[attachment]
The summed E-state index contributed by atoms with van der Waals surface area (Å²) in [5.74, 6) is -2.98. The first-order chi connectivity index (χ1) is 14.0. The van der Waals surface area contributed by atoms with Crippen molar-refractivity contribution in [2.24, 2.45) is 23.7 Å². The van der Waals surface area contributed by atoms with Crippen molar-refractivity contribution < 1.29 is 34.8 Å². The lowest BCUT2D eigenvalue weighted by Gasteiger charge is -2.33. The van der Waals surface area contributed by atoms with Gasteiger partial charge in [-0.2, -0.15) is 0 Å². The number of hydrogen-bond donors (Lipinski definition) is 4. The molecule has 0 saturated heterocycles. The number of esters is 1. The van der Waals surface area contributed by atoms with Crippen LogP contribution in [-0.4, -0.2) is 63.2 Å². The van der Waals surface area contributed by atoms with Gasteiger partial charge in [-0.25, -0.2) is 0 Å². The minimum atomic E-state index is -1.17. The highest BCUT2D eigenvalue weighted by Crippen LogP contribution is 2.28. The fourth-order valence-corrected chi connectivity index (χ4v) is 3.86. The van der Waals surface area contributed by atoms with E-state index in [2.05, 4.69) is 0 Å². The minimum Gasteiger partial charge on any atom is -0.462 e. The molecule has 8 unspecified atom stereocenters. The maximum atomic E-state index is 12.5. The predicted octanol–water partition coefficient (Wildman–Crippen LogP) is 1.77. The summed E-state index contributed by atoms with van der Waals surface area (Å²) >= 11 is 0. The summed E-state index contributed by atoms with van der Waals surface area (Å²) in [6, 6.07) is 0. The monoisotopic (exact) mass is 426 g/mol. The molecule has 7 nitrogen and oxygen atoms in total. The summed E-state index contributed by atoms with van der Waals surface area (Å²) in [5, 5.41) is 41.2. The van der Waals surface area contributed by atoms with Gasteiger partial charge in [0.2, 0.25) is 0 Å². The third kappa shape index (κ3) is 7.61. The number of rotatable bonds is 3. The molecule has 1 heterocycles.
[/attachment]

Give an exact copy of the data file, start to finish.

The summed E-state index contributed by atoms with van der Waals surface area (Å²) in [5.74, 6) is -2.98. The first-order chi connectivity index (χ1) is 14.0. The van der Waals surface area contributed by atoms with Crippen molar-refractivity contribution in [2.24, 2.45) is 23.7 Å². The van der Waals surface area contributed by atoms with Crippen molar-refractivity contribution < 1.29 is 34.8 Å². The lowest BCUT2D eigenvalue weighted by Gasteiger charge is -2.33. The van der Waals surface area contributed by atoms with Gasteiger partial charge in [-0.2, -0.15) is 0 Å². The number of hydrogen-bond donors (Lipinski definition) is 4. The molecule has 0 saturated heterocycles. The number of esters is 1. The van der Waals surface area contributed by atoms with Crippen LogP contribution in [-0.4, -0.2) is 63.2 Å². The van der Waals surface area contributed by atoms with Gasteiger partial charge in [-0.25, -0.2) is 0 Å². The minimum atomic E-state index is -1.17. The highest BCUT2D eigenvalue weighted by Crippen LogP contribution is 2.28. The fourth-order valence-corrected chi connectivity index (χ4v) is 3.86. The van der Waals surface area contributed by atoms with E-state index in [2.05, 4.69) is 0 Å². The minimum Gasteiger partial charge on any atom is -0.462 e. The molecule has 8 unspecified atom stereocenters. The maximum atomic E-state index is 12.5. The predicted octanol–water partition coefficient (Wildman–Crippen LogP) is 1.77. The summed E-state index contributed by atoms with van der Waals surface area (Å²) >= 11 is 0. The summed E-state index contributed by atoms with van der Waals surface area (Å²) in [6, 6.07) is 0. The monoisotopic (exact) mass is 426 g/mol. The molecule has 7 nitrogen and oxygen atoms in total. The summed E-state index contributed by atoms with van der Waals surface area (Å²) in [5, 5.41) is 41.2. The van der Waals surface area contributed by atoms with Gasteiger partial charge in [0.2, 0.25) is 0 Å². The third kappa shape index (κ3) is 7.61. The number of rotatable bonds is 3. The molecule has 1 heterocycles.